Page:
Recent years have seen an increase in the frequency of political reforms that are designed and implemented by European institutions. It is likely that this trend will continue in the future and spread from genuinely Euro-pean policies, such as common agricultural and environmental policies, to others that have been reformed by the nation states themselves, such as in international trade and finance, labor markets, healthcare and others. Because EU reforms are designed and implemented jointly by the EU Commission, the Parliament and the Council, and not by a single institution, it is difficult for voters to know whom they can hold politically accountable for the impacts of those reforms. The perceived lack of accountability is often accompanied by the view that EU reforms are more susceptible to lobbying than policy reforms at the national level. This rais-es three research questions which will be addressed in this project.
1. How large are the private returns to lobbying in Brussels?
2. How large are the welfare costs induced by lobbying?
3. How does lobbying affect the acceptance of EU wide reforms among the electorate?
The research project sheds light on these questions by empirically analyzing lobbying in the context of re-forming a genuinely European policy, the European Union Emissions Trading Scheme (EU ETS). The EU ETS is a system of tradeable pollution permits for carbon dioxide (CO2). It covers stationary emitters of CO2, such as industrial plants and power plants, which account for roughly half of total emissions in Europe.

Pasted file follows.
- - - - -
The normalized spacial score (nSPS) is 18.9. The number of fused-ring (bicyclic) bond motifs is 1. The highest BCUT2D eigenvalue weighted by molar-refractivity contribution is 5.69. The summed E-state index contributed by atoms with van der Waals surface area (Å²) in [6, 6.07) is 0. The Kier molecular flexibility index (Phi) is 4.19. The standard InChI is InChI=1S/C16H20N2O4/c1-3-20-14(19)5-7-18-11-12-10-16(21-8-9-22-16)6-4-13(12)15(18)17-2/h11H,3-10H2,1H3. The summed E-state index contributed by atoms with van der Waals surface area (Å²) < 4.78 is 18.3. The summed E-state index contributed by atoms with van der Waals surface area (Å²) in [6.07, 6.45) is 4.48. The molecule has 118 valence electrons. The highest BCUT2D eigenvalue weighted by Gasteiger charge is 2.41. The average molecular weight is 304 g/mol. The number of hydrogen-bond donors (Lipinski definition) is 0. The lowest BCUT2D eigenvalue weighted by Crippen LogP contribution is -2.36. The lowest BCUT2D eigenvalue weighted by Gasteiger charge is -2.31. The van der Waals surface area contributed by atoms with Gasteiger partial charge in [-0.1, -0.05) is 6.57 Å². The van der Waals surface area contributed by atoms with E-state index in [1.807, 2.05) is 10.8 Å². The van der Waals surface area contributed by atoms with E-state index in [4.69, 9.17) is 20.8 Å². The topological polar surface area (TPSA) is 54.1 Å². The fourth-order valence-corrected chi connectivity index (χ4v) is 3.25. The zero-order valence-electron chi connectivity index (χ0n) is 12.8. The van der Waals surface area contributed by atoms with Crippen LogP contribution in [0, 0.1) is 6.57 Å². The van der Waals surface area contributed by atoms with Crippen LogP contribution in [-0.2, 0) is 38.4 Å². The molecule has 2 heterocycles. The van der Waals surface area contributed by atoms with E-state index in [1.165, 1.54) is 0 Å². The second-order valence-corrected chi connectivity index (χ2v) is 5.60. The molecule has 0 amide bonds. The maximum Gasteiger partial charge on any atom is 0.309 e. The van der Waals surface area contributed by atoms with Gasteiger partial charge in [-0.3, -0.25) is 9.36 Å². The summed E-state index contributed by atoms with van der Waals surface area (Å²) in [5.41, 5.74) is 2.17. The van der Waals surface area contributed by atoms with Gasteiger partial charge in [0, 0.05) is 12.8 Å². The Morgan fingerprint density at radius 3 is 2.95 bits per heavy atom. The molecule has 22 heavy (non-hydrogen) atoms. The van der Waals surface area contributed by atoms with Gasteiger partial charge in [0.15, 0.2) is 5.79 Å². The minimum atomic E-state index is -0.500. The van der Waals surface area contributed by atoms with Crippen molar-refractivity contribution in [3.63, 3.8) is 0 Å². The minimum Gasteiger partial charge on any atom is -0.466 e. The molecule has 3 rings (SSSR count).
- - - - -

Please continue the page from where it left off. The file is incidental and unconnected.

Since it was launched in 2005, the EU ETS has been reformed several times, and plenty of proposals for further reform are on the table. Political support from regulated firms was initially secured by offering them generous hand-outs in the form of free emissions permits.
1 In more recent years, the EU Commission has stopped free permit allocation to the electricity sector, but it continues to give free permits to manufacturing industries deemed at risk of losing competitiveness compared to unregulated competitors outside Europe. The assessment of whether or not carbon pricing jeopardizes an industry’s competitiveness is subject to broad participation by stakeholders, and hence, susceptible to lobbyist influence. Whether or not carbon pricing jeopardizes an industry’s competitiveness is contentious, which means that stakeholders have an interest in influencing the assessment of this question. Thus, this subject is well suited to investigations on lobbying in the EU.
The proposed analysis consists of four work packages. Work Package (WP) 1 gathers an extensive dataset on lobbying efforts targeted at influencing EU climate policy, in particular the EU ETS. This dataset will be the first of its kind and constitutes a key project deliverable. WP 2 analyzes the new lobbying data jointly with additional microdata from a range of sources. Notably, it will use firm-level data on free permit allocation to empirically estimate the private returns to lobbying. An estimate of the returns to lobbying is not only crucial for assessing the extent of rent-seeking behavior in the EU ETS but also helps our understanding of the economics of lobbying more generally. WP 3 focuses on the welfare costs of lobbying. We will design and estimate a structural econometric model to quantify by how much lobbying distorts the observed allocation away from the socially optimal permit allocation. Drawing on data from the German Internet Panel (GIP), WP 4 investigates whether such distortions are perceived by the general public and how accurate the public per-ception is when compared to the empirical evidence gathered in WPs 1 to 3.
In sum, the project provides novel and comprehensive evidence on the economic and political repercussions of lobbying in the process of EU reforms. A broader scientific goal of this project is to advance the empirical research on lobbying in Europe, which is far behind its U.S. counterpart (Figueiredo and Richter, 2014). We do so by gathering novel datasets both on lobbying and on its repercussions in public attitudes, by conduct-ing rigorous empirical analysis of a highly policy-relevant case-in-point, and, methodologically, through a combination of microeconomic modeling and survey data using structural estimation techniques.